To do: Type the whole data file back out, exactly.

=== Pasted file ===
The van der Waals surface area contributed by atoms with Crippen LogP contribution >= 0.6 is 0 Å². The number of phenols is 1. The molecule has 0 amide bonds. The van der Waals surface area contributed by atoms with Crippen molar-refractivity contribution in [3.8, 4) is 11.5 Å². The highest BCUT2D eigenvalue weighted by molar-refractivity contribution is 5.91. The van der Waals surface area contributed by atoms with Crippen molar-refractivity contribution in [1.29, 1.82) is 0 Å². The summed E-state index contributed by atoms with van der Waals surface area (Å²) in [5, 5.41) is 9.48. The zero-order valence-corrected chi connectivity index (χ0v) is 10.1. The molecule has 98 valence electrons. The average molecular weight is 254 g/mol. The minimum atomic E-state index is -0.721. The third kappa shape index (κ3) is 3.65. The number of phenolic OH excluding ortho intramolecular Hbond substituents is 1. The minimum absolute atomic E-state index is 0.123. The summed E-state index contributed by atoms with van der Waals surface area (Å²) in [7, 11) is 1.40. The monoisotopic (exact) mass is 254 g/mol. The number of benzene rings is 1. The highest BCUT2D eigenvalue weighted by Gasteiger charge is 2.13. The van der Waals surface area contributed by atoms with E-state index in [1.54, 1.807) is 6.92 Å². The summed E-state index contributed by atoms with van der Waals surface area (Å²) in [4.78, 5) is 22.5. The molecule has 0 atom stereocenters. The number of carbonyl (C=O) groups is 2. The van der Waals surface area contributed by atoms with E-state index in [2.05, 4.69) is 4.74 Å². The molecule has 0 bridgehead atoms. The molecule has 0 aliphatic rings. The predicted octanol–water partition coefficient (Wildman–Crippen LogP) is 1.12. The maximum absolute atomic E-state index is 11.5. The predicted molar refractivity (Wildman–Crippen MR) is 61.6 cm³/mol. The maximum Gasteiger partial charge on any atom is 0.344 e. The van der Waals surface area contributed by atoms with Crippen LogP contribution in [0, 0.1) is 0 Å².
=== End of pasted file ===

The van der Waals surface area contributed by atoms with Crippen LogP contribution >= 0.6 is 0 Å². The number of phenols is 1. The molecule has 0 amide bonds. The van der Waals surface area contributed by atoms with Crippen molar-refractivity contribution in [3.8, 4) is 11.5 Å². The highest BCUT2D eigenvalue weighted by molar-refractivity contribution is 5.91. The van der Waals surface area contributed by atoms with Crippen molar-refractivity contribution in [1.29, 1.82) is 0 Å². The summed E-state index contributed by atoms with van der Waals surface area (Å²) in [5, 5.41) is 9.48. The zero-order valence-corrected chi connectivity index (χ0v) is 10.1. The molecule has 98 valence electrons. The average molecular weight is 254 g/mol. The minimum atomic E-state index is -0.721. The third kappa shape index (κ3) is 3.65. The number of phenolic OH excluding ortho intramolecular Hbond substituents is 1. The minimum absolute atomic E-state index is 0.123. The summed E-state index contributed by atoms with van der Waals surface area (Å²) in [7, 11) is 1.40. The monoisotopic (exact) mass is 254 g/mol. The number of benzene rings is 1. The highest BCUT2D eigenvalue weighted by Gasteiger charge is 2.13. The van der Waals surface area contributed by atoms with E-state index in [1.54, 1.807) is 6.92 Å². The summed E-state index contributed by atoms with van der Waals surface area (Å²) in [4.78, 5) is 22.5. The molecule has 0 atom stereocenters. The number of carbonyl (C=O) groups is 2. The van der Waals surface area contributed by atoms with E-state index in [2.05, 4.69) is 4.74 Å². The molecule has 0 bridgehead atoms. The molecule has 0 aliphatic rings. The predicted octanol–water partition coefficient (Wildman–Crippen LogP) is 1.12. The maximum absolute atomic E-state index is 11.5. The predicted molar refractivity (Wildman–Crippen MR) is 61.6 cm³/mol. The maximum Gasteiger partial charge on any atom is 0.344 e. The van der Waals surface area contributed by atoms with Crippen LogP contribution in [0, 0.1) is 0 Å².